Walter Isaacson: The Future of Innovation

October 16, 2015

October 8 – 11, 2015, marked the first year of Meliora@Eastman: the combining of two alumni traditions, the University of Rochester’s Meliora Weekend and Eastman Weekend. The long weekend was filled with interesting events on the Eastman campus. Our blogger Andrew Psarris was our “roving reporter” for Meliora@Eastman and will file several posts on different aspects of the celebration. He started out by hearing the keynote speaker, Walter Isaacson, whose thoughts Andrew tries to apply to his own career as a musician.

By Andrew Psarris

Meliora Weekend is always inspiring. It gives students the opportunity to talk to esteemed alumni and guest speakers. I have had the opportunity to meet Bill Clinton, Robert Gates, Doris Kearns Goodwin, and this year’s headline speaker, Walter Isaacson, who rose through the ranks to become the managing editor of Time magazine, the CEO of CNN, and now the CEO of the Aspen Institute. A prolific author, he has written biographies of Albert Einstein, Henry Kissinger, Benjamin Franklin, and most recently, Steve Jobs.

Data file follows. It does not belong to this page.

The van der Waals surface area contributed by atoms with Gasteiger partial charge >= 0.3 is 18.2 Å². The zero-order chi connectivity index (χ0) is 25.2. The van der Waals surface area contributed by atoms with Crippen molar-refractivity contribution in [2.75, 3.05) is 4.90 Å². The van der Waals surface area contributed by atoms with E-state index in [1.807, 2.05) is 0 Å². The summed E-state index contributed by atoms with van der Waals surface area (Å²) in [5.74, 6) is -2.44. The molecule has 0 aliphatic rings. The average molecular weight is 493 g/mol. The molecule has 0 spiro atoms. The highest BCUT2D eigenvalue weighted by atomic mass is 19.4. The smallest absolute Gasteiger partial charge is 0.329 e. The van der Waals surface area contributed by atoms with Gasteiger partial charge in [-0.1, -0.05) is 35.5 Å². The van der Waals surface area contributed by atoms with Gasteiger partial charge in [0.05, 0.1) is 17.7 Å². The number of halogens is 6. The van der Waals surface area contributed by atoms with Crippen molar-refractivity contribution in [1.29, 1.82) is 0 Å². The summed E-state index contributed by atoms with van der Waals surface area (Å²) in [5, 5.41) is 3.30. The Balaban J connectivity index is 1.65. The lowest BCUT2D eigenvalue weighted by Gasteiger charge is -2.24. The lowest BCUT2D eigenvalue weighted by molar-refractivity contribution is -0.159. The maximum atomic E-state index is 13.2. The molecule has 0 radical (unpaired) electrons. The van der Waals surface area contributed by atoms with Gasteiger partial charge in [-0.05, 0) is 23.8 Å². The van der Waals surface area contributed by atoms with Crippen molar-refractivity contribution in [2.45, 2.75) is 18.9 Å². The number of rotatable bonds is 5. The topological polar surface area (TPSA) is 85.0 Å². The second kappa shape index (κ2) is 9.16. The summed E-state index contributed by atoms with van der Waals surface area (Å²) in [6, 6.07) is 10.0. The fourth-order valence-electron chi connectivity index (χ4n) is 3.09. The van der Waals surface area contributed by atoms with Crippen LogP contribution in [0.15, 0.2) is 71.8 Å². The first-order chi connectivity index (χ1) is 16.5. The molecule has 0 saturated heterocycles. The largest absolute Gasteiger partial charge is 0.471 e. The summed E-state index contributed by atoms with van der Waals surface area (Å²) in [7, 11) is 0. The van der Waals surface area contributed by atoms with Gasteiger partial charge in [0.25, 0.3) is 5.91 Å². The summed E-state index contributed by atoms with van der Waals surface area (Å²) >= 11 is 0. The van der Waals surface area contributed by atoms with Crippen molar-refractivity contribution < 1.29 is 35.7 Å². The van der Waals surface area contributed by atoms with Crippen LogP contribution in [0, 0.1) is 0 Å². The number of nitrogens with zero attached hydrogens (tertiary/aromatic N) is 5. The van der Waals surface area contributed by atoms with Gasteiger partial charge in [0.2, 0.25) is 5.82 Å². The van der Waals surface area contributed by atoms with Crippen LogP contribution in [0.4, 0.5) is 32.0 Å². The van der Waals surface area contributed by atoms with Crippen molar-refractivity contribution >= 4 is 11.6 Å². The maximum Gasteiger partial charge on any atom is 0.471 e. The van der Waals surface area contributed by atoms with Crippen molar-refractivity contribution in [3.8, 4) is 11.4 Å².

ISAACSON
Author Walter Isaacson, keynote speaker for Meliora Weekend 2015

It sounds clichéd, but what Isaacson had to say was inspiring. I love music, I always have, but sometimes I wonder, “How am I going to make this work?” I sit on the line between regret and fear when it comes to deciding what next to do.

In walks Isaacson, saying that: Rochester has always been a hotbed of innovation through institutions like this wonderful music school and the University of Rochester. That’s going to be the next wave of digital revolution—those who connect the humanities and technology.